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"If you have already learned how to function independently in a laboratory environment by the time you graduate from your undergraduate institution, then you are really well-prepared for graduate school." --Chris Burge
For students brave enough to dust off their passports in seeking a Ph.D., the rewards can be great.
Science Careers provides direct links to GrantsNet's funding database, so you can find your next science scholarship, internship, or research opportunity.
"For the great majority of students, some time off is a good idea." --Deborah Goldberg
Spending some time investigating your interests before starting a Ph.D. will improve the likelihood that you pick a project that keeps your interest over several years.
"There's a lot going on in the minds and lives of 20 year olds that matters profoundly to the future of science and the world we live in."
"I was optimistically willing to sacrifice any number of years of my life and money for that career path." --Laurie Earls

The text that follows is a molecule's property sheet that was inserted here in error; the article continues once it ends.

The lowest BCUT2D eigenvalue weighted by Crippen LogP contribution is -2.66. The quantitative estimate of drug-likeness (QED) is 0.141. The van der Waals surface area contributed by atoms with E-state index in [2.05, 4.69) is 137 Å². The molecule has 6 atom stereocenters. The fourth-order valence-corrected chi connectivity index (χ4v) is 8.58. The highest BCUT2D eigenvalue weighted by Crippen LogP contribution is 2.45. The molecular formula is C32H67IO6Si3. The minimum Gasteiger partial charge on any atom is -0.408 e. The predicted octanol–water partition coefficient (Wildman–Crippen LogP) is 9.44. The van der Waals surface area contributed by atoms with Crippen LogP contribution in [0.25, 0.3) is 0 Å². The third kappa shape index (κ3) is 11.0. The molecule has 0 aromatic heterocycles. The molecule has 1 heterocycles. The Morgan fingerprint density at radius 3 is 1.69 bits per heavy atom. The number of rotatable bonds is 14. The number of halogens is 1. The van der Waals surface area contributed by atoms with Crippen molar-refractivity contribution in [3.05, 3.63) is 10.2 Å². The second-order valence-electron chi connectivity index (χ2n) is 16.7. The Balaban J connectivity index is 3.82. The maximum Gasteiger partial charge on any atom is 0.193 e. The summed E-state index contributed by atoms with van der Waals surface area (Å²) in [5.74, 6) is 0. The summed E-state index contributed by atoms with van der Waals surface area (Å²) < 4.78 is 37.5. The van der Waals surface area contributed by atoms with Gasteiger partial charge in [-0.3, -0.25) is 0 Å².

"For aspiring researchers, community colleges are an attractive way to begin one's scientific training."
Incoming African-American students express interest in the sciences, but their rate of attrition is high.
"Betty got it right away. You've got to do the work. And I really think that's Betty. She's willing to make the sacrifices necessary to reach her goals." --Eric Grotzinger
A student who arrives with little specific knowledge of the graduate program or its faculty "is bound to make a bad impression." --James Faubion
On the occasion of the 15th anniversary of our first issue, the editor of Science Careers makes a few observations and suggestions.
Here's everything you need to know about delivering oral scientific presentations (except the science), all in one place.
A more relaxed, decisive, and authoritative voice can be a definite asset in a scientific career.
Hard data on PSM graduates are scanty, but anecdotal evidence of their success abounds.
There is still a gap between modeling-based predictions and deciding when to evacuate a city.
Scientists with an ability to work across fields can find exciting opportunities in biomaterials.
Identifying and addressing self-confidence issues can help early-career scientists make swifter progress.
Psychologists share tips for figuring out what's sapping your enthusiasm—and how to get it back.
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